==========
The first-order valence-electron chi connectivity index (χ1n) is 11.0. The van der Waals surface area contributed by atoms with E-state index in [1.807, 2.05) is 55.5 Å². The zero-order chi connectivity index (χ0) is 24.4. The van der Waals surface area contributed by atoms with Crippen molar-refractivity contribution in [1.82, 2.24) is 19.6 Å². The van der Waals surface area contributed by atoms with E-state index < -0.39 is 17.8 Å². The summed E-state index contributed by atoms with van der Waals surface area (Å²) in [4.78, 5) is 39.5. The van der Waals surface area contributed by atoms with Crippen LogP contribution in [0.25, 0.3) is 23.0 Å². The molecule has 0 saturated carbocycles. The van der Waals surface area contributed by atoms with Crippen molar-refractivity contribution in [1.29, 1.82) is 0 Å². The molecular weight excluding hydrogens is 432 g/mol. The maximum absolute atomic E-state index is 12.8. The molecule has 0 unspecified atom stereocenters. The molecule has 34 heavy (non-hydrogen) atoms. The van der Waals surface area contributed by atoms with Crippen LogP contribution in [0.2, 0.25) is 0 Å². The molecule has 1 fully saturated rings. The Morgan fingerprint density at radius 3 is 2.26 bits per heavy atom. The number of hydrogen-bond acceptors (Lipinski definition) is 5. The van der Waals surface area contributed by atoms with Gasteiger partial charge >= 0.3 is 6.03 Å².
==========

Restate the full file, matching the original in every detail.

The first-order valence-electron chi connectivity index (χ1n) is 11.0. The van der Waals surface area contributed by atoms with E-state index in [1.807, 2.05) is 55.5 Å². The zero-order chi connectivity index (χ0) is 24.4. The van der Waals surface area contributed by atoms with Crippen molar-refractivity contribution in [1.82, 2.24) is 19.6 Å². The van der Waals surface area contributed by atoms with E-state index < -0.39 is 17.8 Å². The summed E-state index contributed by atoms with van der Waals surface area (Å²) in [4.78, 5) is 39.5. The van der Waals surface area contributed by atoms with Crippen LogP contribution in [0.25, 0.3) is 23.0 Å². The molecule has 0 saturated carbocycles. The van der Waals surface area contributed by atoms with Crippen molar-refractivity contribution in [1.29, 1.82) is 0 Å². The molecular weight excluding hydrogens is 432 g/mol. The maximum absolute atomic E-state index is 12.8. The molecule has 0 unspecified atom stereocenters. The molecule has 34 heavy (non-hydrogen) atoms. The van der Waals surface area contributed by atoms with Crippen LogP contribution in [0.2, 0.25) is 0 Å². The molecule has 1 fully saturated rings. The Morgan fingerprint density at radius 3 is 2.26 bits per heavy atom. The number of hydrogen-bond acceptors (Lipinski definition) is 5. The van der Waals surface area contributed by atoms with Gasteiger partial charge >= 0.3 is 6.03 Å².